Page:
In summary, three steps in the establishment of the Drosophila hindgut boundary cell rows are similar to steps characterized in other Notch dependent boundary-forming systems. (1) A homeodomain transcription factor (En/Inv in the case of the boundary cells) is expressed on one side of the forming boundary; (2) this transcription factor defines two domains, one which expresses Dl and one which does not; (3) Notch activation in the Dl-non-expressing cells that confront Dl-expressing cells leads to a unique cell fate (Iwaki, 2002).

Given the essential role of spatially restricted En/Inv expression in establishing the boundary cells, it is of interest to consider how En/Inv expression is restricted to the li-d domain. The activation of en expression in the large intestine at stage 10 requires the T-domain transcription factor brachyenteron (byn), which is expressed uniformly in the hindgut. Since dissection of the en regulatory region has identified fragments that drive reporter expression in all hindgut cells, en expression is likely restricted to li-d by a repressor that remains to be identified (Iwaki, 2002).

Boundary cells could be imagined to provide adhesive differences important for cell rearrangement; alternatively, their AP elongation might provide a mechanical force to drive hindgut elongation. In spite of these tempting scenarios, however, the normal appearance (overall size, diameter, and length) of Notch and Df(enE) hindguts, which completely lack both boundary cell rows and rings, demonstrates conclusively that the boundary cell rows and rings are not required to establish normal hindgut morphology (Iwaki, 2002).

A concerted action of Engrailed and Gooseberry-Neuro in neuroblast 6-4 is triggering the formation of embryonic posterior commissure bundles

One challenging question in neurogenesis concerns the identification of cues that trigger axonal growth and pathfinding to form stereotypic neuronal networks during the construction of a nervous system. This study shows that in Drosophila, Engrailed (En) and Gooseberry-Neuro (GsbN) act together as cofactors to build the posterior commissures (PCs), which shapes the ventral nerve cord. Indeed, these two proteins are acting together in axon growth and midline crossing, and that this concerted action occurs at early development, in neuroblasts. More precisely, their expressions in NB 6-4 are necessary and sufficient to trigger the formation of the PCs, demonstrating that segmentation genes such as En and GsbN play a crucial role in the determination of NB 6-4 in a way that will later influence growth and guidance of all the axons that form the PCs. Also, more specific function was demonstrated of GsbN in differentiated neurons, leading to fasciculations between axons, which might be required to obtain PC mature axon bundles (Colomb, 2008).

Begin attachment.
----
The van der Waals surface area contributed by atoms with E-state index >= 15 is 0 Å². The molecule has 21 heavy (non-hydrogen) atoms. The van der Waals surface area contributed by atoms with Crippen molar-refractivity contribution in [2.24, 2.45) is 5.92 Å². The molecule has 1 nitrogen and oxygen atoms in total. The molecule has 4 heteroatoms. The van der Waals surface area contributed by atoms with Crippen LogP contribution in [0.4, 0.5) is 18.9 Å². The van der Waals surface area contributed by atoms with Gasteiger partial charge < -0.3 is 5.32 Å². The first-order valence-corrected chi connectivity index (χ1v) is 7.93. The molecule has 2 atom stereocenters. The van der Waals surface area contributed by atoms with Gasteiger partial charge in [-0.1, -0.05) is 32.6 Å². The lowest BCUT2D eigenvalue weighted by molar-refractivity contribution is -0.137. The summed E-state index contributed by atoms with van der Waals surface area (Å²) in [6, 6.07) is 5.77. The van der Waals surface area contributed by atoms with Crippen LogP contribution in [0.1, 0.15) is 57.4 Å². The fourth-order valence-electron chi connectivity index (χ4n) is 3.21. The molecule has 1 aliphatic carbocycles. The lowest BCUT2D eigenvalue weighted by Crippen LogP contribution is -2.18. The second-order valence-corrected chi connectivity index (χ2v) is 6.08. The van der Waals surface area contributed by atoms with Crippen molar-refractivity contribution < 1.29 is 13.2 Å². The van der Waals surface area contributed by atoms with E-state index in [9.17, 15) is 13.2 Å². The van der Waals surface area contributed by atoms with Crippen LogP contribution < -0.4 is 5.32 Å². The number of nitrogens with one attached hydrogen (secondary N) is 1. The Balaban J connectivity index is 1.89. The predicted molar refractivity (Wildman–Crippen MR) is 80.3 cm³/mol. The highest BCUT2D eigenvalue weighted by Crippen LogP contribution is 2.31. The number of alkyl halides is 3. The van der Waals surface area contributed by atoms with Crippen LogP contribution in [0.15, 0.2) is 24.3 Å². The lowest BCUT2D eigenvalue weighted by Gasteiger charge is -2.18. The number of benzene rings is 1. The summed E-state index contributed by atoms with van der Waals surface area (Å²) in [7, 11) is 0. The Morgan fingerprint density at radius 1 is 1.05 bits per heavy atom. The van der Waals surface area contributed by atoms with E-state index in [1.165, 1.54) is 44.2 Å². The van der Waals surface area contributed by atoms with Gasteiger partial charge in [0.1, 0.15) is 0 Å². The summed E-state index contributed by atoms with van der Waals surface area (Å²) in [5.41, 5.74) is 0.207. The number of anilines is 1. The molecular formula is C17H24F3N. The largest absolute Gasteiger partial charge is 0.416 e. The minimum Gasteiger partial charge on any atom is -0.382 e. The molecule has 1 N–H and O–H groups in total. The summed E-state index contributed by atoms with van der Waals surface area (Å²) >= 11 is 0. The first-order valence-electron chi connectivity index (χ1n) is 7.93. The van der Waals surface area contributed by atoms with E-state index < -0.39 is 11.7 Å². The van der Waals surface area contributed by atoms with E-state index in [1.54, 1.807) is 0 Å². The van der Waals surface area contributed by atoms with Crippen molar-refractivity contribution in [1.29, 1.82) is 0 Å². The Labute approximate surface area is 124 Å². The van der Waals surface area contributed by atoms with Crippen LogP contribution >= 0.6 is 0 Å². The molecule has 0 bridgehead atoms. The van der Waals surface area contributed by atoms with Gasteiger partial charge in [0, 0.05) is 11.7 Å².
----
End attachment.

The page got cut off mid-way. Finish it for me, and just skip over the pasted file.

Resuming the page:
One of the most fascinating aspects of nervous system development is the establishment of stereotypic neuronal networks. An essential step in this process is the outgrowth and precise navigation of axons. Most CNS growth cones initially head straight towards the midline, and only after crossing, they change their behavior as they turn and follow specific longitudinal pathways. In Drosophila, the majority of axons cross the midline within either anterior or posterior commissures. The formation of commissures starts at stage 12 of embryonic development and involves dynamic, but reproducible interactions between: growth of the neurons, their fasciculation with other neurons to form the different bundles, apoptosis of neuronal cells, and migration of glial cells. In Drosophila, formation of posterior and anterior commissures are not believed to be related, and different cells and possibly different signals appear to be used for the guidance of the different commissures. Each neuron makes a choice as whether to cross the midline and, for those that do cross, whether to grow through the anterior or the posterior commissure, where axons are arranged in fascicles. One central issue is the identification of the intrinsic pathfinding abilities at the different steps of the neural development that are involved in the differential neuronal behavior. Whereas the process of construction of longitudinal tracts has been previously analyzed, as has the formation of ACs, little is known about the formation of the PCs (Colomb, 2008).

Obvious candidates for organizing the intrasegmental distribution of guidance cues along the antero-posterior axis are the segment polarity genes. Consistent with this assumption, embryos mutant for En/Inv and for Gsb/GsbN have severely reduced, and often missing, posterior commissures. Segment polarity genes occupy an intriguing position within the segmentation hierarchy. They are required in the epidermis to specify cell fates within each segment, and are also active both before and during the delamination of neuroblasts to generate the CNS. In particular, the specification of neuroblast identity within a given hemisegment depends upon interactions between segment polarity genes such as Engrailed and Invected with Gsb. Whereas gsb is expressed at early stage 6 and begins to be detectable when NBs start to delaminate (stage 9), GsbN is only detectable starting in stage 10 embryos and appears simultaneously to the disappearance of Gsb. En and GsbN are expressed in NBs of rows 6 and 7. Interestingly, NB 6-4 appears during the S3 wave of delamination at stage 10, just as GsbN expression begins. The axons that pioneer the first tracts will appear later, at stage 12, by which time Gsb expression is nearly completely switched off (Colomb, 2008).